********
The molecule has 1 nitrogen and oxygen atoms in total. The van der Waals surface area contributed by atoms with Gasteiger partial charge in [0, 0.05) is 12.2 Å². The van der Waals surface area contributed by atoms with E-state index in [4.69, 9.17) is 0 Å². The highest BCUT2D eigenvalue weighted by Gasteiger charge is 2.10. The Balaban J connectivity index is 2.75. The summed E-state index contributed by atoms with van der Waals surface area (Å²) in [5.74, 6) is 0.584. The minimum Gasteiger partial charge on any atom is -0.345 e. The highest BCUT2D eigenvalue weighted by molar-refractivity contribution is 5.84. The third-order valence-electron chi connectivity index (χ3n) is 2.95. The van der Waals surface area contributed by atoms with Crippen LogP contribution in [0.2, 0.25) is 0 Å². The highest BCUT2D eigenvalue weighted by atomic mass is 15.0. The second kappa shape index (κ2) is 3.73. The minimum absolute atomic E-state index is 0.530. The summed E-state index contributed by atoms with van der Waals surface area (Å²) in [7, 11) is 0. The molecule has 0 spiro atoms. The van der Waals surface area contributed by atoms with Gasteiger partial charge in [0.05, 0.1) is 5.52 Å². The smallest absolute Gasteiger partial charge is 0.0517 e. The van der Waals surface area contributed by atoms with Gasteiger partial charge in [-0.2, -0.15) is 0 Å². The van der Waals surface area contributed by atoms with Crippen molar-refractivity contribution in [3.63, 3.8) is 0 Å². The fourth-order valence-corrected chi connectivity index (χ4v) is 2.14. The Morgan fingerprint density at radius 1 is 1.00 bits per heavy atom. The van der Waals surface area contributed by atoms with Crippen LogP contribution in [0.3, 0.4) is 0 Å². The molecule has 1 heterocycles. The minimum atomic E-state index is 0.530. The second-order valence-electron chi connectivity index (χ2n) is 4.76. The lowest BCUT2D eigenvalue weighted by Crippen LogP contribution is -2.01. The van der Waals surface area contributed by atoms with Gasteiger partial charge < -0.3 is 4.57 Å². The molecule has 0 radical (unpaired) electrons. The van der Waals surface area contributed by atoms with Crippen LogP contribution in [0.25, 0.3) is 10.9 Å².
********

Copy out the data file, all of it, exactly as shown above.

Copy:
The molecule has 1 nitrogen and oxygen atoms in total. The van der Waals surface area contributed by atoms with Gasteiger partial charge in [0, 0.05) is 12.2 Å². The van der Waals surface area contributed by atoms with E-state index in [4.69, 9.17) is 0 Å². The highest BCUT2D eigenvalue weighted by Gasteiger charge is 2.10. The Balaban J connectivity index is 2.75. The summed E-state index contributed by atoms with van der Waals surface area (Å²) in [5.74, 6) is 0.584. The minimum Gasteiger partial charge on any atom is -0.345 e. The highest BCUT2D eigenvalue weighted by molar-refractivity contribution is 5.84. The third-order valence-electron chi connectivity index (χ3n) is 2.95. The van der Waals surface area contributed by atoms with Crippen LogP contribution in [0.2, 0.25) is 0 Å². The highest BCUT2D eigenvalue weighted by atomic mass is 15.0. The second kappa shape index (κ2) is 3.73. The minimum absolute atomic E-state index is 0.530. The summed E-state index contributed by atoms with van der Waals surface area (Å²) in [7, 11) is 0. The molecule has 0 spiro atoms. The van der Waals surface area contributed by atoms with Gasteiger partial charge in [0.05, 0.1) is 5.52 Å². The smallest absolute Gasteiger partial charge is 0.0517 e. The van der Waals surface area contributed by atoms with Gasteiger partial charge in [-0.2, -0.15) is 0 Å². The van der Waals surface area contributed by atoms with Crippen molar-refractivity contribution in [3.63, 3.8) is 0 Å². The fourth-order valence-corrected chi connectivity index (χ4v) is 2.14. The Morgan fingerprint density at radius 1 is 1.00 bits per heavy atom. The van der Waals surface area contributed by atoms with Crippen LogP contribution in [0.3, 0.4) is 0 Å². The molecule has 1 heterocycles. The minimum atomic E-state index is 0.530. The second-order valence-electron chi connectivity index (χ2n) is 4.76. The lowest BCUT2D eigenvalue weighted by Crippen LogP contribution is -2.01. The van der Waals surface area contributed by atoms with Gasteiger partial charge < -0.3 is 4.57 Å². The molecule has 0 radical (unpaired) electrons. The van der Waals surface area contributed by atoms with Crippen LogP contribution in [0.25, 0.3) is 10.9 Å².